LeBron James and his teammates from the Los Angeles Lakers, along with players from the Los Angeles Clippers, Utah Jazz and New Orleans Pelicans, knelt during the national anthem on Thursday to protest racial injustice and police brutality.
It was the first protest during the national anthem after Mahmoud Abdul-Rauf refused to run for the Star of the Flag in the 1990s when he played for the Denver Nuggets.
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In kneeling, players followed a precedent set by free agent NFL defender Colin Copernicus, who started a firestorm in 2016 when he sat and knelt during the national anthem.
James said after the game, “I hope to make Kap proud,”
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“Cap was someone who stood up when the weather wasn’t right,” James added, according to the Los Angeles Sentinel. “When people didn’t understand … it had absolutely nothing to do with the flag, he explained it and people never listened to it. I did! We just thank him for sacrificing everything he did. “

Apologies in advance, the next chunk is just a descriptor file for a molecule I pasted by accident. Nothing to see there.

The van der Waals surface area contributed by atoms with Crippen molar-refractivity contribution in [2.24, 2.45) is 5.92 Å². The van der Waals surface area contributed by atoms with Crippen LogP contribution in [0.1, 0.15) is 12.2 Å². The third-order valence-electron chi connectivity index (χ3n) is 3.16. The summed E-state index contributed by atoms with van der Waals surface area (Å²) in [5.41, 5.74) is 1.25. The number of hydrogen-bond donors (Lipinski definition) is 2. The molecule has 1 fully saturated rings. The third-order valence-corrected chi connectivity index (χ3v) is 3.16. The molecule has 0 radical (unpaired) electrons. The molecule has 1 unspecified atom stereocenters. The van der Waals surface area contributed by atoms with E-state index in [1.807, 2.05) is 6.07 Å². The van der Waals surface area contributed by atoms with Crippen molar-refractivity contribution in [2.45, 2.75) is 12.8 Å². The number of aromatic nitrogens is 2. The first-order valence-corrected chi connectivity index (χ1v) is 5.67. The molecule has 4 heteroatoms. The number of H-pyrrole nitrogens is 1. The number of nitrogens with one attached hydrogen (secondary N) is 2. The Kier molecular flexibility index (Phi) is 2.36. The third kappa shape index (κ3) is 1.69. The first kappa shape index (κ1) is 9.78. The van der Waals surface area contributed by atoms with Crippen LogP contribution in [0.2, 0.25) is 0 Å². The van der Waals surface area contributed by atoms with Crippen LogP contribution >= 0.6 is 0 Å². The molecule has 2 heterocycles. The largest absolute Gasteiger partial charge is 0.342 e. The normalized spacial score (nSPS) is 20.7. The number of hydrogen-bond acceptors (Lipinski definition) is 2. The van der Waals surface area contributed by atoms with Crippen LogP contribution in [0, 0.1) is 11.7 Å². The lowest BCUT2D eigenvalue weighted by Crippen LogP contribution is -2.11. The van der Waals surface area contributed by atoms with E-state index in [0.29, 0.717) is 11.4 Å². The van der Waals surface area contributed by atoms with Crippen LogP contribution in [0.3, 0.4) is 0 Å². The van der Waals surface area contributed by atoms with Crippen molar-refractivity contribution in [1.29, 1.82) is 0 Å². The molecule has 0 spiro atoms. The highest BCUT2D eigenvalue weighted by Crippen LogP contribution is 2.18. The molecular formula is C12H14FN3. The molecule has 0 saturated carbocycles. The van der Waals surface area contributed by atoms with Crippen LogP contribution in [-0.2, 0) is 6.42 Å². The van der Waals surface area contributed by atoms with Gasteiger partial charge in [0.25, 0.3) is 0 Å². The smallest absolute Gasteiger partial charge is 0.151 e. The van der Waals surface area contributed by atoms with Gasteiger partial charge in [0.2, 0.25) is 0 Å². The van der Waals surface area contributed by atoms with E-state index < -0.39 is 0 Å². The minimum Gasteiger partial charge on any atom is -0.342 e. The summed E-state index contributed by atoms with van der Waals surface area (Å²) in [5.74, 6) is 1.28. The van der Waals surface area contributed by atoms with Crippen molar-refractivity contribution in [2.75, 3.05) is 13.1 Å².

Players, coaches and referees violated a long-standing rule that has existed in the NBA since the 1980s by requiring players to run for the national anthem. NBA Commissioner Adam Silver appeared in support of the peaceful protest of the players. He made the statement after the jazz and pelicans protested before their game.
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“I respect the united act of peaceful protest of our social justice teams, and in these unique circumstances it will not impose our long-standing rule requiring us to stand while playing our national anthem,” Silver told The New York Times.